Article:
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Virginia Faces Complicated Debate Over Two Confederate Monuments


There's a debate going on in Virginia over the legacies of two former Confederate generals. These men fought to preserve slavery. But then after the Civil War, they helped some Black Americans. So should they be honored? Here's Sam Turken of member station WHRV.

SAM TURKEN, BYLINE: Phyllis Terrell enrolled at the College of William & Mary in Williamsburg in 1976. She had no clue who William Taliaferro was even after she found out her dorm was named after him.

PHYLLIS TERRELL: There's so much going on in your freshman life that the significance of the building that you may be sleeping in every night when you're not in the library, you didn't focus on it.

TURKEN: These days, students go in and out of Taliaferro Hall like any other building. It's a red brick, three-story dorm in the Georgian style, matching the rest of campus. Terrell, who's Black, says she wasn't surprised when she heard Taliaferro was a Confederate general, a slave owner. After all, William & Mary is the second oldest college in the country. And it's in Virginia, which was the capital of the Confederacy.

TERRELL: A lot of history here. A lot of families are rooted here.

TURKEN: Like many other universities, William & Mary is revisiting its racist past, including whether to rename buildings like Taliaferro Hall. After the Civil War, Taliaferro sat on the school's board. He also mentored Thomas Calhoun Walker, a former slave. Taliaferro hired him as a clerk in his all-white law office and helped him become one of Virginia's first African American lawyers, who would later work for two U.S. presidents. Walker talked about Taliaferro in his autobiography, saying he often studied in the former Confederate's private library. They would discuss Walker's personal life. And he said it was just as if I were white or he were not a Confederate general. Virginia historian Robert Kelly believes Taliaferro realized that the country was changing.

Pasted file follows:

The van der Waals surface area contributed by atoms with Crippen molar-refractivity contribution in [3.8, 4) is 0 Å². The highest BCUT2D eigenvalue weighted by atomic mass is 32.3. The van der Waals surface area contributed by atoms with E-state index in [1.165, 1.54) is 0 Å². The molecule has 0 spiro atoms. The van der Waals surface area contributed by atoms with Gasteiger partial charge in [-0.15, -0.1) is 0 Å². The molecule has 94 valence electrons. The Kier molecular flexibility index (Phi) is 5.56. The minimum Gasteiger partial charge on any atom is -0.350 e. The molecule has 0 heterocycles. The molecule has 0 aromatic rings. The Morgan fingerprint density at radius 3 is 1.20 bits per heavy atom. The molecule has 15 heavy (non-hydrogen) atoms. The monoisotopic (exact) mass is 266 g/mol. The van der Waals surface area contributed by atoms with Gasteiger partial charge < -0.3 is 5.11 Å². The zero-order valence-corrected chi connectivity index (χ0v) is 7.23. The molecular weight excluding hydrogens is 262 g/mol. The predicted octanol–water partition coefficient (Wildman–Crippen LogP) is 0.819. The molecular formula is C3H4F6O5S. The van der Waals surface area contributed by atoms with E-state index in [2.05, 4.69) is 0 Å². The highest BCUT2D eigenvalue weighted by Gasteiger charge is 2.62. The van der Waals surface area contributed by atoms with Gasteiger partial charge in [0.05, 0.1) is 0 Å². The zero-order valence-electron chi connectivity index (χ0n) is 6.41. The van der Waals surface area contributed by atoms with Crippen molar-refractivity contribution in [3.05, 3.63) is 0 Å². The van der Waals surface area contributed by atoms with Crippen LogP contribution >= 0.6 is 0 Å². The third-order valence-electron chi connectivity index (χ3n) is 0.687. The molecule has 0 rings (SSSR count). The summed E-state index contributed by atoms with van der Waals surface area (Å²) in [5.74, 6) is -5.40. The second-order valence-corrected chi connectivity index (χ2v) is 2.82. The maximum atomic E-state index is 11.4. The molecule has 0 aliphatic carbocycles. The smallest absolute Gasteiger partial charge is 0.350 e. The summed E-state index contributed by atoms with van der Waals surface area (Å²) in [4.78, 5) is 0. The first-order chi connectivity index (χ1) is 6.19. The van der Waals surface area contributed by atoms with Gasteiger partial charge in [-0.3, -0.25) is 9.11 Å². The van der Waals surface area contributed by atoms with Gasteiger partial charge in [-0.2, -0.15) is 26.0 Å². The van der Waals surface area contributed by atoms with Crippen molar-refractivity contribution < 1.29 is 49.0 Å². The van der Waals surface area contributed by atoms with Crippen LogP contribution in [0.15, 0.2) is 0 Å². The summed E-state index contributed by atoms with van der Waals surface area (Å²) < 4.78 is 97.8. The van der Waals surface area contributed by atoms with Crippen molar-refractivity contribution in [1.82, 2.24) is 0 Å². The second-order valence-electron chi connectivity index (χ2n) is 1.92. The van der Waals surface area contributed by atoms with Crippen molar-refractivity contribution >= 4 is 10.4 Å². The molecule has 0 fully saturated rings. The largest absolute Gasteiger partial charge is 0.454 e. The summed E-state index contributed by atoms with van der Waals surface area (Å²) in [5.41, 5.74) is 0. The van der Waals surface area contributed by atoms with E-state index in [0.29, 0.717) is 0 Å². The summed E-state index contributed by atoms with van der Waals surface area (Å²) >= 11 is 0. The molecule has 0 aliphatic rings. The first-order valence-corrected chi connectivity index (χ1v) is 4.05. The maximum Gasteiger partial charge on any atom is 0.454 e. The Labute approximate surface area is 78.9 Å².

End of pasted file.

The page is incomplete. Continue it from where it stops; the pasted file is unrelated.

ROBERT KELLY: This would mean new and different opportunities for African Americans.

TURKEN: Considering that, I asked Phyllis Terrell whether William & Mary should rename Taliaferro Hall.

TERRELL: It's complicated. There are very few saints on the planet that I'm aware of. Right now, the slavery issue would be enough for me to take the name off the building.

TURKEN: The nuance is even more clear when Renea Gott talks about Taliaferro. She's also Black and grew up in Virginia.

RENEA GOTT: Anybody can change their mind about how they think about someone or something. And I believe that name should still be on the building.

TURKEN: Taliaferro isn't the only Confederate general people are grappling with in Virginia. William Mahone also has a history full of contradictions. He helped execute hundreds of Black union soldiers who weren't allowed to surrender during the war. Later, Mahone got into politics, became a U.S. senator. He didn't advocate for equal rights. But anti-slavery Republicans and Black people were a major part of his voting base. In return, Mahone and his party would end Virginia's poll tax, invest in schools for African Americans and establish the state's first Black university. Historian Kevin Levin says, as a result, white segregationists hated him and tried to erase him.

KEVIN LEVIN: When you go and read what Virginia school kids are learning in their history classes through much of the 20th century, Mahone doesn't appear at all.

TURKEN: Today, Virginia has a monument and a few roads that honor Mahone. State lawmaker Josh Cole, who's Black, usually favors getting rid of Confederate tributes. He says it's different with Mahone.

JOSH COLE: You're now stuck with a dilemma. Well, he was a Confederate general. But in his latter years, he did great work with racial reconciliation. We believe people can change.

TURKEN: Cole says the problem is the monuments honoring Confederates who didn't change.

For NPR News, I'm Sam Turken in Williamsburg. Transcript provided by NPR, Copyright NPR.

Sam Turken
After living in North Carolina the past four years, Miami native Sam Turken is back in the city he’s always called home.